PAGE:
When the Theater Turns to Itself: The Aesthetic Metaphor in Shakespeare
A metadramatic study of nine of Shakespeare's plays, focusing on aesthetic metaphors created by the union of the playwright, actor-character, and audience.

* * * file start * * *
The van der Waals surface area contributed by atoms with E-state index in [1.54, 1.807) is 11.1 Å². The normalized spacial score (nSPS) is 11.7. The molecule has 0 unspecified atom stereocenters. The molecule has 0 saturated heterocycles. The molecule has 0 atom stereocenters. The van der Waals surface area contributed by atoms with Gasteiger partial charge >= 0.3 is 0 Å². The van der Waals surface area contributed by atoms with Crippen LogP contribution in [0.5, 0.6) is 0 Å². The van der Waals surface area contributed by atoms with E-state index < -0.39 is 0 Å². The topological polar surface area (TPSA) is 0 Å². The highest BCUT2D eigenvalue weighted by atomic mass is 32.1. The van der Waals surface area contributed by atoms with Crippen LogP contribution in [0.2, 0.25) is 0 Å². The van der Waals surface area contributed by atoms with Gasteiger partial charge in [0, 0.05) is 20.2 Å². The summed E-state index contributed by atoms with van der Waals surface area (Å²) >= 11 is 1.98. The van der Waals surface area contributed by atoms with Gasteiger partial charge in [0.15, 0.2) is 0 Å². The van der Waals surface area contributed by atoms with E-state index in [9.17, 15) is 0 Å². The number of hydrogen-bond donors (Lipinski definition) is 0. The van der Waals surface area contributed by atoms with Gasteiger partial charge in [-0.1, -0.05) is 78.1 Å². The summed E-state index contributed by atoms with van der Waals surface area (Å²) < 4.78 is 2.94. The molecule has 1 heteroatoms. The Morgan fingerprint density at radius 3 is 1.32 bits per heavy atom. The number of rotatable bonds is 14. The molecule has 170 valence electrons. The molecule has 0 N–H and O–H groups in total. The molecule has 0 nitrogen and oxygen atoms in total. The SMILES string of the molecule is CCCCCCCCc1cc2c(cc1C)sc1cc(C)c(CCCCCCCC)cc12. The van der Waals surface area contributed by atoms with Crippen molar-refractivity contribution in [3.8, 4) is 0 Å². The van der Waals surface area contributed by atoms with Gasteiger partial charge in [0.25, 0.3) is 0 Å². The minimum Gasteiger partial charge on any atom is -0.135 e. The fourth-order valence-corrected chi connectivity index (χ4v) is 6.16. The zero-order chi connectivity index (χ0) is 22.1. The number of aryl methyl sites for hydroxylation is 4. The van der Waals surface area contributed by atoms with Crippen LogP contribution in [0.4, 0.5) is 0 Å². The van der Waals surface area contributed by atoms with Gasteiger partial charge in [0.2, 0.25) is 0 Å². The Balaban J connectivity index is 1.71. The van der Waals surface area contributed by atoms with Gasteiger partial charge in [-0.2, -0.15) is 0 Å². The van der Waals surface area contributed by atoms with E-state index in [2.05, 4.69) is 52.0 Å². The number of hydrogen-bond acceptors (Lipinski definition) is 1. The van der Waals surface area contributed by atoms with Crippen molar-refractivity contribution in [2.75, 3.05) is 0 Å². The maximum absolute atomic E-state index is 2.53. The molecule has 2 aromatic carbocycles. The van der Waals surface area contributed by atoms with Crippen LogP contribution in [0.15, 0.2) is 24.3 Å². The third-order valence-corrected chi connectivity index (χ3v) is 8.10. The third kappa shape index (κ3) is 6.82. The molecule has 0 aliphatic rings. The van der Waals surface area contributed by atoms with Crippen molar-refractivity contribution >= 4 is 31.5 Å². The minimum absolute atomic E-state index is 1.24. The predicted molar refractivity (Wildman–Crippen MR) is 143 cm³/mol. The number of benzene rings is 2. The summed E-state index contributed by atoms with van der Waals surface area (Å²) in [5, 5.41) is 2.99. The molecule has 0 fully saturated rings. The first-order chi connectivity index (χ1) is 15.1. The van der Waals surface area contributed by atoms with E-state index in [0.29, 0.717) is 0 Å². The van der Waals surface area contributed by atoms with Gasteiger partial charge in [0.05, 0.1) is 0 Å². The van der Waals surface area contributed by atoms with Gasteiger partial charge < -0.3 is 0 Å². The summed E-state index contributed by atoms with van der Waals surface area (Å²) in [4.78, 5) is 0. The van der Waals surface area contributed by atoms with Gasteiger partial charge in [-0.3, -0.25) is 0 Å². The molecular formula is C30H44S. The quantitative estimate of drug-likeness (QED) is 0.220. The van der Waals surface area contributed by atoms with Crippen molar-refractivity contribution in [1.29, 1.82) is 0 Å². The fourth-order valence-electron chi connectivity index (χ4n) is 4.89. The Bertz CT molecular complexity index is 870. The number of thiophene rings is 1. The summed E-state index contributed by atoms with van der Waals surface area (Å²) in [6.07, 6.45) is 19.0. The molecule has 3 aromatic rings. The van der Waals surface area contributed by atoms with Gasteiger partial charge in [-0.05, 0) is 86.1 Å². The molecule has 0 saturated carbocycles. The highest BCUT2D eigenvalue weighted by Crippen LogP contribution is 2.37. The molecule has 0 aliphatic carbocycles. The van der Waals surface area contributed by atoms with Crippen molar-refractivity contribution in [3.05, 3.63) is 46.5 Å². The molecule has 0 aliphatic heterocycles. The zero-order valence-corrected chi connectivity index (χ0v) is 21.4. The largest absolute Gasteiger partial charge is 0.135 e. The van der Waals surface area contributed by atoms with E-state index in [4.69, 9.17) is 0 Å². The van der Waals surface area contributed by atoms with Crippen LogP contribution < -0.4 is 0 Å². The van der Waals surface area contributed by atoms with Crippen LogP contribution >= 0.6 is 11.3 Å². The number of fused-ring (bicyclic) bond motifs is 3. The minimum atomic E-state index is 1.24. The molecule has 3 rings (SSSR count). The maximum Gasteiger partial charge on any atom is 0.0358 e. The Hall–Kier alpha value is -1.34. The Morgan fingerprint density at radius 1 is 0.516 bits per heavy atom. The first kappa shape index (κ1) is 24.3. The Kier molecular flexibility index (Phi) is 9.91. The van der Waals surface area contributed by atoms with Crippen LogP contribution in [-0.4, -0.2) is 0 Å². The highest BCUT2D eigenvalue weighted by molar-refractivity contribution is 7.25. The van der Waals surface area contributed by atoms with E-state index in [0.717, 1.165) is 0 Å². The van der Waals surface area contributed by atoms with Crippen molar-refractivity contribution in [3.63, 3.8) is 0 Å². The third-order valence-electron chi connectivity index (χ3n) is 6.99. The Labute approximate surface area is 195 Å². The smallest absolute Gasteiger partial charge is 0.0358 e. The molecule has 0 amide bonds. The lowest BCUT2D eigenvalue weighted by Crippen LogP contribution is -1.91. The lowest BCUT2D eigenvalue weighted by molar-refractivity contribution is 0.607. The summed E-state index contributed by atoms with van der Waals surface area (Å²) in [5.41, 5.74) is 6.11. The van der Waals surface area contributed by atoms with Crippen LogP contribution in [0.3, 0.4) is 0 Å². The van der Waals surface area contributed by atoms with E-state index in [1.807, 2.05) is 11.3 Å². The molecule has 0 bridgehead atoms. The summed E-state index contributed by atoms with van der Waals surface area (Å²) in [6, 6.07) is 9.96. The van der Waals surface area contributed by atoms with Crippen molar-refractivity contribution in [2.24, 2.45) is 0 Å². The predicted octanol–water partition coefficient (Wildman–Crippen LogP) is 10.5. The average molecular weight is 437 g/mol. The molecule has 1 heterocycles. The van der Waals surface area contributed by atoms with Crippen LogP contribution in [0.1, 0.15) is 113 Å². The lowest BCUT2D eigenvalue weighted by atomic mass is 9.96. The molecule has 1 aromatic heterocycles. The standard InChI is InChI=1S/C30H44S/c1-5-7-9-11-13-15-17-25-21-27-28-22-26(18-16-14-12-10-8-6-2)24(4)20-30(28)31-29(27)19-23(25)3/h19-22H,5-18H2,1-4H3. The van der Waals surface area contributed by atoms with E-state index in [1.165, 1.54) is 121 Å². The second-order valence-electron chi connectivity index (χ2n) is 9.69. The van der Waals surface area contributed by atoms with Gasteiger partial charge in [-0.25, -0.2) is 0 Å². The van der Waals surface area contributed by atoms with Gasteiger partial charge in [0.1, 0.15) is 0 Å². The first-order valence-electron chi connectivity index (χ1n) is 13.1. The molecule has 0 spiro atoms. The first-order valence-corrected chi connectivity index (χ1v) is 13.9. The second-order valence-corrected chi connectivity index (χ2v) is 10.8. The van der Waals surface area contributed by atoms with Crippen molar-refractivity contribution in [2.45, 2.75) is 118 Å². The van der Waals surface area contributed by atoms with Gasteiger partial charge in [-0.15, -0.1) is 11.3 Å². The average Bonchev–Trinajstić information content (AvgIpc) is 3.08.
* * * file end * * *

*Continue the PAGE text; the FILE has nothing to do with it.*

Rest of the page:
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actor playing aesthetic metaphors Angelo Antony and Cleopatra Armado artifice artist audience Biron Bottom Boyet Caliban Cassio celebration character Claudius Claudius's comedy comic conscious controlling figure Costard court courtiers critics death Desdemona dialogue dimensions Duke Duke's dumb show earlier fictive forest give Hamlet human Iago illusion imagination impersonating Induction Jaques Juliet Kate ladies lago lago's language Las Meninas less literally Lord Love's Labour's Lost lover marriage masque means Measure for Measure Midsummer Night's Dream Miranda mirror Murder of Gonzago Oberon Octavius Orlando Othello parody performance perspective Petruchio play's players playwright playwright-director pleasure poetry Polonius production Prospero Pyramus and Thisby reality Renaissance role Rosalind scene seems sense sexual Shakespeare's shallow Shrew Sly's Sonnets speaks speare's spectator speech stage suggest surely Tempest theater theatrical thematic Theseus Theseus's thing tion tongue Touchstone tragedy transformation tricks truth ultimately vision vows words